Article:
Saturday, 25 July 2015

A bit of This and That!

It really irked me that I was unable to use a clear plastic successfully, to cut stamped sentiments.
Yes, I can use the table mats (see previous posts) but they don't look anything like the purchased stamps, obviously.

I had tried a plastic that is designed as a window film or outside table cloth (not sure what it was intended for) but it came from the hardware store and was bought by the metre.

Very cheap.  Although it cut really well, it was too thin. I tried glueing it together but that didn't work - although it may if you can find the right glue.

Still, yesterday I had a bit of time on my hands and decided to try another tactic. Out came the plastic again, along with two sheets of baking parchment, the ironing board and iron.

I took the protective film off the plastic, then put two pieces on top of each other.
EDIT- I found later that leaving the protective film on the underside only aids the cutting - it acts as a stabiliser. If left on the top however, it causes problems - so you need take care which side you cut from.

Be careful to avoid air bubbles. I smoothed them out as best I could, then sandwiched them between the baking paper.  It must be the non stick type or you could get in a right mess.

I started with a cool iron and worked up to cotton setting, moving all the time and only for about a minute. When it had cooled, the two layers were pretty much stuck together! YAY!

This I found, cut well on the SB, although you do need a sticky mat for it to keep still.  The result was a good clear stamp.  This one would have read 'You're Special', only I lost the 're bit! Still haven't found it. No doubt it will show up when I'm not looking for it.

 I decided that to make them easier to see, (re above!)  I'd use a permanent marker to draw the lines on top.  BTW, I used a fine marker just down the middle. Makes it look good!

The great thing is that they cling naturally to the stamp block too!  I have used tiny clear zip lock bags to stash them in, with the sentiment written on it. (Note to self, next time do not confuse permanent markers with fine liners that are not permanent!)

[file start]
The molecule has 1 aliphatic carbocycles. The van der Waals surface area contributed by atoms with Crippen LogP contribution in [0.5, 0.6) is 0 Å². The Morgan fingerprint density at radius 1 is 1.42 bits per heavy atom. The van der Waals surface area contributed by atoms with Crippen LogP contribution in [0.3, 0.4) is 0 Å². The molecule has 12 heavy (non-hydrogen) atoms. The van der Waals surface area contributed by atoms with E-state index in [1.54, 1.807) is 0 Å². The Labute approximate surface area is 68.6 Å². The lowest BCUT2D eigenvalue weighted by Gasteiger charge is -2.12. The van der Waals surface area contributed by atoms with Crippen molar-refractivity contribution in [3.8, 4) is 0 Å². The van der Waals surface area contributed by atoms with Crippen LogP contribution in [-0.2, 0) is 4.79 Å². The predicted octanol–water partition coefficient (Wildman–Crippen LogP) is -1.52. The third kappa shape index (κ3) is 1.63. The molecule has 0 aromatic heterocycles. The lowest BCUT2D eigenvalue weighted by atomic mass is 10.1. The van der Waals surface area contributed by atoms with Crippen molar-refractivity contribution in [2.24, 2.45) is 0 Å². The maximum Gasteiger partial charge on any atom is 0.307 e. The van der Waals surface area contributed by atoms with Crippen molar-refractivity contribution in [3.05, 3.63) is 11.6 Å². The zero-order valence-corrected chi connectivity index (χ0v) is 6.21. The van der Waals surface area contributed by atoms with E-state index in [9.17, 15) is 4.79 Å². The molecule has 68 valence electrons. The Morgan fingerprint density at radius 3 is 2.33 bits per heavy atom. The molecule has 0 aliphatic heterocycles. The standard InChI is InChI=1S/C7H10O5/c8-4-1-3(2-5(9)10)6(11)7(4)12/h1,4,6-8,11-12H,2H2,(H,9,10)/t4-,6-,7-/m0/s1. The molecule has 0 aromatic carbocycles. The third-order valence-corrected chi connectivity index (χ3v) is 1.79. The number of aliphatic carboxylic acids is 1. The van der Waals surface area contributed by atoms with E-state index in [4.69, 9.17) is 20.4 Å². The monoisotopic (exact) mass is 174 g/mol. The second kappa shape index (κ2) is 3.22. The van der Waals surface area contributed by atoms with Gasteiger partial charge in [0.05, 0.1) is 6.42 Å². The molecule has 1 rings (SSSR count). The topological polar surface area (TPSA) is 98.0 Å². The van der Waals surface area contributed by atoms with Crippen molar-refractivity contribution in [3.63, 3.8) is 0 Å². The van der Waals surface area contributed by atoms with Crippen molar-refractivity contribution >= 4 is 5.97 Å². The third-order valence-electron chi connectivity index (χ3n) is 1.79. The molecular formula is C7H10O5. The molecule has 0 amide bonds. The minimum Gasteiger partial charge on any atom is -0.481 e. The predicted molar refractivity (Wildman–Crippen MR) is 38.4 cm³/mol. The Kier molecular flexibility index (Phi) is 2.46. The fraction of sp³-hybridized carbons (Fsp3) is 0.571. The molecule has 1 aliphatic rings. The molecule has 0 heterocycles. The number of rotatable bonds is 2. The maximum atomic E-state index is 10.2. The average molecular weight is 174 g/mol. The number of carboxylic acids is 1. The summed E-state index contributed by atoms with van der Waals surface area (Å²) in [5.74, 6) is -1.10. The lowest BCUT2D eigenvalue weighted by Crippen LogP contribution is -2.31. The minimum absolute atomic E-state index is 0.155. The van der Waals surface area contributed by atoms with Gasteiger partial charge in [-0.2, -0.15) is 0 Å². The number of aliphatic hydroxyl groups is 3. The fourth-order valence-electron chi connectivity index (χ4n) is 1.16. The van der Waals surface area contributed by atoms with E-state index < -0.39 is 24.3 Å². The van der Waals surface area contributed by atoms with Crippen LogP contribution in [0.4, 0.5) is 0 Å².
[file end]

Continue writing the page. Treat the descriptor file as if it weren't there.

Job done.

 As a bonus, I found that if you cut out shapes and used alcohol markers on them, (without the doubling up) you can make your own window clings.  What fun for the school holidays!

In the course of much trial and error, I accidentally stumbled on something useful. (It happens occasionally!)

For those of you into stamping and use acrylic blocks and homemade stamps/ purchased ones.

If you are trying to keep your blocks nice and clean but end up with sticky residue on them from temporary adhesives -

Find some soft plastic - I buy mine by the metre and I'm not sure if it is for windows or for patio furniture as table cloths, but it is soft, thin and comes with a grid backing (transparent and colourless). Cut it to the size of your block and remove the backing film. It will cling to the block - and to acetate or plastic stamps. So,if you have homemade stamps backed with acetate (which needs temp adhesive for adhering to the block) you will no longer get the residue on the block, making it messy for your purchased stamps.

In future, you can make your own stamps and glue them to small pieces of the soft plastic instead. That goes for any plastic multi piece stamps (so you need not mess around getting them placed each time)  or indeed for the ones made out of foam. (The foam will not cling directly to plastic).

Now, regarding embossing, I found I had two items that produce a pretty effect. Both are shelf liners, they just have different patterns. I put these through my Evolution with some card to see what would happen.

And this one

Both of these I had bought thinking I could make stamps with them. Sadly not. The pattern caused a problem even when used flat side down.  I knew I'd find another use for them though!

1 comment:

  1. Hi Sandra, regarding embossing, if you can get some aluminum fly screen, it embosses very well. So does sandpaper in various grits from 50 to120, so does sanding mesh that plasterers like, and so does "hardware cloth" which is a medium weight galvanized steel square mesh. In Canada it comes in 1/4". 3/8" and 1/2" sizes. Bits of wire twisted into spirals and such really give a crisp imprint as well. Dried plant stalks are good for at least one impression. And of course, card stock and plastic cut on the Silver Bullet work brilliantly!